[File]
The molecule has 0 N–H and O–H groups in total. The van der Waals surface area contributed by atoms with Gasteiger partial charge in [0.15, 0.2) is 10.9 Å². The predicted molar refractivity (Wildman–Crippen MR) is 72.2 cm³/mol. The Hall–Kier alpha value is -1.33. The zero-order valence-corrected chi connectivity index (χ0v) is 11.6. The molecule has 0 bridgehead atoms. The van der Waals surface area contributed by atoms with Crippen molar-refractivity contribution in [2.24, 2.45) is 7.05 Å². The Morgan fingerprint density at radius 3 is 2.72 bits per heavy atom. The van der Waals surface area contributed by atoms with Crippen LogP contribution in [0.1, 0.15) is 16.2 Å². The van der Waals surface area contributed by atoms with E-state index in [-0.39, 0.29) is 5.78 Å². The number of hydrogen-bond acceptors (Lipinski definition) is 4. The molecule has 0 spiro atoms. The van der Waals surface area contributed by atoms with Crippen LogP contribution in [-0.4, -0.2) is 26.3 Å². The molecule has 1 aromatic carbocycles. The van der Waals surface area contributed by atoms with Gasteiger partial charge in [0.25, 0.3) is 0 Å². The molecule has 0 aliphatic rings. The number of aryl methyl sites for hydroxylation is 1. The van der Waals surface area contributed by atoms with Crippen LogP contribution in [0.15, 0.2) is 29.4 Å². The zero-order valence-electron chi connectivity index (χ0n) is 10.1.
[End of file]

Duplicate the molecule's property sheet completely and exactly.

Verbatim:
The molecule has 0 N–H and O–H groups in total. The van der Waals surface area contributed by atoms with Gasteiger partial charge in [0.15, 0.2) is 10.9 Å². The predicted molar refractivity (Wildman–Crippen MR) is 72.2 cm³/mol. The Hall–Kier alpha value is -1.33. The zero-order valence-corrected chi connectivity index (χ0v) is 11.6. The molecule has 0 bridgehead atoms. The van der Waals surface area contributed by atoms with Crippen molar-refractivity contribution in [2.24, 2.45) is 7.05 Å². The Morgan fingerprint density at radius 3 is 2.72 bits per heavy atom. The van der Waals surface area contributed by atoms with Crippen LogP contribution in [0.1, 0.15) is 16.2 Å². The van der Waals surface area contributed by atoms with E-state index in [-0.39, 0.29) is 5.78 Å². The number of hydrogen-bond acceptors (Lipinski definition) is 4. The molecule has 0 spiro atoms. The van der Waals surface area contributed by atoms with Crippen LogP contribution in [-0.4, -0.2) is 26.3 Å². The molecule has 1 aromatic carbocycles. The van der Waals surface area contributed by atoms with Gasteiger partial charge in [0.25, 0.3) is 0 Å². The molecule has 0 aliphatic rings. The number of aryl methyl sites for hydroxylation is 1. The van der Waals surface area contributed by atoms with Crippen LogP contribution in [0.15, 0.2) is 29.4 Å². The zero-order valence-electron chi connectivity index (χ0n) is 10.1.